New Mexico town asks for state police help amid increase in crime
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ESPAÑOLA, N.M. – Leaders in one New Mexico city said crime has gotten so bad they want extra police on their streets.
This week Española Mayor John Ramon Vigil asked Gov. Michelle Lujan Grisham to direct New Mexico State Police officers to temporarily help patrol and solve crimes in his city.
State police gave similar help in October, and city officials said that led to more than 100 arrests in about a month.
“I’m a big proponent of the broken windows theory – smaller crimes lead to more heinous crimes,” Vigil said.
Those smaller crimes are the focus because there’s not a lot of violent crime. The city saw six homicides last year.
But Española officials said the past few weeks there’s been an increase in shoplifting, property damage, drug trafficking and what they’re calling “aggressive panhandling.”
“We’re trying to create a community where people can shop freely. That means they’re not being accosted at the grocery store,” Vigil said.
Police said someone broke in and stole $100,000 worth of jewelry at one local business, and shoplifting crimes have included someone recently taking hundreds of dollars’ worth of items from Lowe’s.
City leaders said people who don’t live here are causing many of the issues. An average of close to 100,000 people drive through every day, and they believe there’s been an increase in homeless people coming in and staying in the city.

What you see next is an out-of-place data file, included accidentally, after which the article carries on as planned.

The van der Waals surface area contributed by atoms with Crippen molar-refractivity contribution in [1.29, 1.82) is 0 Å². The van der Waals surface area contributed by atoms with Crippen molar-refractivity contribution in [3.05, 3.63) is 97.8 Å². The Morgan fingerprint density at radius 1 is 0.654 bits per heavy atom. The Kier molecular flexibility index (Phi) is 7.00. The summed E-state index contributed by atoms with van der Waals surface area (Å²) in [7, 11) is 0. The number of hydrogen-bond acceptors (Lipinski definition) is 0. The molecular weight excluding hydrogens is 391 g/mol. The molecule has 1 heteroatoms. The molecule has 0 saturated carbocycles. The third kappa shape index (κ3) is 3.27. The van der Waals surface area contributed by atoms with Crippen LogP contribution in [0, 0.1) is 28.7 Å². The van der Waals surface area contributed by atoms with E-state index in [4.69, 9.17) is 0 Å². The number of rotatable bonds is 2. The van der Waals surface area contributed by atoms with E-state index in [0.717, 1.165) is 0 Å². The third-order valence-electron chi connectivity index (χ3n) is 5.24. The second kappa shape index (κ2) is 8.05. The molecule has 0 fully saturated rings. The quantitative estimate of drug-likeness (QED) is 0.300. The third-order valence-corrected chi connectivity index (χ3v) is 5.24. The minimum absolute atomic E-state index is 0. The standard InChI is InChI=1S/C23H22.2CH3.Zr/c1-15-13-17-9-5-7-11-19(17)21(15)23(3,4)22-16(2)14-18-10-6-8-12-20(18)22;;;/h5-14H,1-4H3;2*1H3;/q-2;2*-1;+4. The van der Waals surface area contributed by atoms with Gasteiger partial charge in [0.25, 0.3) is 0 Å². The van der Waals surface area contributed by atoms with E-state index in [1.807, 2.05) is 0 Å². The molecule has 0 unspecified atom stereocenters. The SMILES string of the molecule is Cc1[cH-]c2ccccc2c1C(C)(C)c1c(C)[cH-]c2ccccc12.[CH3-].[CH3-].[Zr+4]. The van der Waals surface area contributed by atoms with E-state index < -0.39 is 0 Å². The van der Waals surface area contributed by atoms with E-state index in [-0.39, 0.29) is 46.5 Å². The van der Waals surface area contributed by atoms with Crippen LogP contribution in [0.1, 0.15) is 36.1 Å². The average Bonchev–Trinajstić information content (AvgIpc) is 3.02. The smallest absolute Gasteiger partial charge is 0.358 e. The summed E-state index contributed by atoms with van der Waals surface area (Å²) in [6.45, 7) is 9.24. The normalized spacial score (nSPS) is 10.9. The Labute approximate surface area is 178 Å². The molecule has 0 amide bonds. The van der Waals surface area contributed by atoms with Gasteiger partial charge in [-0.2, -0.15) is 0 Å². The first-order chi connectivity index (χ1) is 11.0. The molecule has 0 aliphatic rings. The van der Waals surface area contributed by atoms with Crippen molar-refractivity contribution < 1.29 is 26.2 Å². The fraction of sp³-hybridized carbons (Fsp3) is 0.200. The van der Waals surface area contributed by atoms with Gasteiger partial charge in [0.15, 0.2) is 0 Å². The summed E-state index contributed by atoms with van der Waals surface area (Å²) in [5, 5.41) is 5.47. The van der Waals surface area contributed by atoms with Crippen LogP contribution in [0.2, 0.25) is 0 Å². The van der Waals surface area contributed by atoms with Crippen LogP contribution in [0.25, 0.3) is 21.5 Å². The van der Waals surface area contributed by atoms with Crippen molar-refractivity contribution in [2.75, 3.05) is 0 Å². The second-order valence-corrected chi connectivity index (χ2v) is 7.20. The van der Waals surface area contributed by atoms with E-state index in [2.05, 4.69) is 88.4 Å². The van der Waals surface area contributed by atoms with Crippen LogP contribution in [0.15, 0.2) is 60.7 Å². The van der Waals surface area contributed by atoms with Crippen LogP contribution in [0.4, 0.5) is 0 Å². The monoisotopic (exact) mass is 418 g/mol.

“It puts a major undue burden on our community,” Vigil said.
He said the support could come in the form of three to four state police officers each day, possibly starting in the next two weeks, and lasting about a month and a half.
“What we’re seeing is not uncommon throughout the country or throughout the state,” said Española Police Chief Mizel Garcia.
Garcia has been on the job less than a year. He previously oversaw investigations at the Albuquerque Police Department for more than 25 years.
He said his department could really use more officers than their budget allows.
“Just show the community. It’s more presence, just seeing police cars,” he said.
Garcia would welcome the support from state police.
“Asking for help if it’s available during this short time period — we’re going to do it,” he said. “We look forward to working with them.”
City leaders said they feel confident that the governor will grant their request.
The governor’s office told KOB 4 on Wednesday that they’re considering it.
Gov. Lujan Grisham has proposed more funding for officer recruitment efforts, which lawmakers are set to discuss during the ongoing legislative session.